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Brazil Central Bank president Roberto Campos Neto. (Photo: Brazil Senate)
Mexican President  Andrés Manuel López Obrador at a press conference May 10 2023. (Photo: Mexico President's Office)
Tuesday, May 9, 2023
Trade Talk

Lula Targets Brazil Central Bank

Mexican democracy deteriorates; mining law will crimp activity.


Since assuming office in January, Brazilian president Luiz Inacio Lula da Silva has repeatedly attacked the country’s Central Bank and its president Roberto Campos Neto for maintaining high interest rates.

In his latest attacks, Lula called Campos Neto “crazy” and “not committed” to Brazil.

"Is he crazy? This citizen cannot be speaking the truth,” Lula told the press during his trip to London after the Central Bank head explained the reason for the rate decision. “Who does he have a commitment with? With Brazil? He doesn’t." 

Campos Neto, a 53-year old Rio de Janeiro native with Master and Bachelor degrees in Economics from the University of California in Los Angeles – has headed the Brazilian Central Bank since February 2019 and his term ends in December next year. Before joining the Central Bank, he held various positions with Spanish bank Santander, including Global Treasury for the Americas, Head of Trading in Brazil and International Head of Fixed Income.

He also worked for Brazilian investment bank Bank Bozano Simonsen in several capacities, including International Fixed Income Executive, Stock Exchange Trader, External Debt Operator and Interest and Exchange Derivatives Trader.

In addition to keeping a steady hand in fighting inflation – the core of the dispute with Lula – Campos Neto has gained respect for implementing new technology, including the PIX payment system in 2020, which has become the most popular form of payment in Brazil, surpassing credit and debit cards.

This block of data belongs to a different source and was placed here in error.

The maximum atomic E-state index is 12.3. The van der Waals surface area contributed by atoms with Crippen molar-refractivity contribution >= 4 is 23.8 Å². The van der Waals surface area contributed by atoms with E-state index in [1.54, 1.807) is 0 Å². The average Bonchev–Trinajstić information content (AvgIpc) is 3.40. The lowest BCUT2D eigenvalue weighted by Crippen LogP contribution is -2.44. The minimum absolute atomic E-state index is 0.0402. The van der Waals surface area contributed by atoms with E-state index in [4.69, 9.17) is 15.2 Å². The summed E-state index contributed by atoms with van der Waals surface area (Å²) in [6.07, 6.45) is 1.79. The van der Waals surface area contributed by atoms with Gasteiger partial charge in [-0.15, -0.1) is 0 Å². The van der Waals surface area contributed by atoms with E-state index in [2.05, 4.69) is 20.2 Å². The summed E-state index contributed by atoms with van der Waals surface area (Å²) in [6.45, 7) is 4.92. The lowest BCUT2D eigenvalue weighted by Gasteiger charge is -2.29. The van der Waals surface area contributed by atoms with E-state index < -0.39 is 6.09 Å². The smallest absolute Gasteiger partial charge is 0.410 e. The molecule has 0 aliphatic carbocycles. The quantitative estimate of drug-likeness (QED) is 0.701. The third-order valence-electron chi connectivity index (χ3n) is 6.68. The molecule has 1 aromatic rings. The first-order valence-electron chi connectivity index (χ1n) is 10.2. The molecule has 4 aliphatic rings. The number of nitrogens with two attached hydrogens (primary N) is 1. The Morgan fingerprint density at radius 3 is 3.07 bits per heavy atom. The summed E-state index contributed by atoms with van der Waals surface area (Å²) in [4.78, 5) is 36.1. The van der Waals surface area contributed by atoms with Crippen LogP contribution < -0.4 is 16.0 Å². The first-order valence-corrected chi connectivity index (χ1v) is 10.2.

The Central Bank has had formal autonomy since 2021, a fact repeatedly criticized by Lula. In his latest tirade against Campos Neto he said: “I'm sorry, the Central Bank has autonomy, but it is not untouchable.”

Now, Lula may be able to influence the bank from within. He has nominated two candidates to fill two empty seats at the bank’s Monetary Policy Committee (Copom), which is responsible for setting interest rates.

Most controversial is Gabriel Galípolo, whom Lula wants as director of monetary policy at the bank. Markets reacted negatively to the news of his nomination, Reuters reported.

“Galipolo … is seen as very close to Finance Minister Haddad,“ Goldman Sachs’ chief Latin American economist Alberto Ramos said in a note to clients. “Haddad stated that Mr. Galípolo will be "closer [to the MoF] and make our [the MoF] point of view clearer for the central bank…Given the senior political role in the current government, Mr. Galípolo is perceived as a potential replacement of central bank president Roberto Campos Neto when his term ends at end-2024.”

Galípolo has served as deputy finance minister in the Lula administration since January. He was President of Banco Fator from 2017 to 2021, had his own consultancy and held positions at the Sao Paulo state government, including as Head of the Economic Advisory Service of the State Secretariat of Metropolitan Transport and Director of the Project Structuring Unit of the State Secretariat of Economy and Planning. Galípolo has a BA in Economics and an MA degree Political Economy by PUC-SP.